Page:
Agence France-PresseMay 5, 2021 11:45:30 AM IST
If the bottle of Petrus 2000 that Christie’s sells tastes like this world, it could be because it aged 14 months on the International Space Station. Christie hopes the bottle, which is now grabbing private sale, will make a million dollars, making it the most expensive wine ever sold. The bottle is one of 12 batches sent into orbit by the European startup Space Cargo Unlimited as part of a study of how food and drink cook in space.
The wine spent nearly 440 days in space, equivalent to 300 trips to the Moon, Space Cargo Unlimited Nicolas Gaume said in a press release.
It set out for the ISS on 2 November 2019 on a spacecraft known as the Cygnus capsule and returned on 14 January 2021 aboard the Dragon capsule manufactured by Elon Muskin SpaceX.
Tests conducted by the Bordeaux Institute of Viticulture in March showed that the bottles “positively withstood all restrictions related to the preparation, travel and storage of the ISS,” Christie’s said in a press release.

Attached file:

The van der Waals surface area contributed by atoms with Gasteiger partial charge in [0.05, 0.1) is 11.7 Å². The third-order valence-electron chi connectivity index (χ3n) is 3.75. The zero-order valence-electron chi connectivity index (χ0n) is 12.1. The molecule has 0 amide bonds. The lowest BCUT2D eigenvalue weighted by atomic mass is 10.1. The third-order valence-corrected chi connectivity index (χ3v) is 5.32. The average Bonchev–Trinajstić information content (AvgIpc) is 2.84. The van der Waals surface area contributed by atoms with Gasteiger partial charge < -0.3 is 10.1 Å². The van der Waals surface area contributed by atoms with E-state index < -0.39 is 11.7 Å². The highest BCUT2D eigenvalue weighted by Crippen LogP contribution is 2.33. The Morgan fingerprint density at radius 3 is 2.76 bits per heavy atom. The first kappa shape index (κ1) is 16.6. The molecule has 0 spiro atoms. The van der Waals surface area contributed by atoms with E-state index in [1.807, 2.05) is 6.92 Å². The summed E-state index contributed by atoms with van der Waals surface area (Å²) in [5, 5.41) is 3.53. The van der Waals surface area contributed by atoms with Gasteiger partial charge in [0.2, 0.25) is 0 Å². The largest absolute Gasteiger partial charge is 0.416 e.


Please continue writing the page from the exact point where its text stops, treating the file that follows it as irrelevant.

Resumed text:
At the end of the blind tasting, the researchers found “significant differences in color, aroma, and taste components” between the celestial bottles and the like that had remained on earth.
“The wines sampled were praised for their complexity and were considered good wines,” Christie’s added.
The sale is expected to break the record price of a standard 750 ml bottle of wine. The most expensive was the 1945 Romanee-Conti Burgundy, which was sold at Sotheby’s in New York for $ 558,000 in 2018.
Private sale means that the buyer and the price remain confidential unless the buyer wants to identify himself publicly.
The proceeds will be used to finance future space operations focused on agricultural research.
Petrus, from the Pomerolian region near Bordeaux, is considered one of the finest wines in the world. The classic bottle of Petrus 2000, considered a stunning vintage, is currently selling for around € 4,500 ($ 5,400).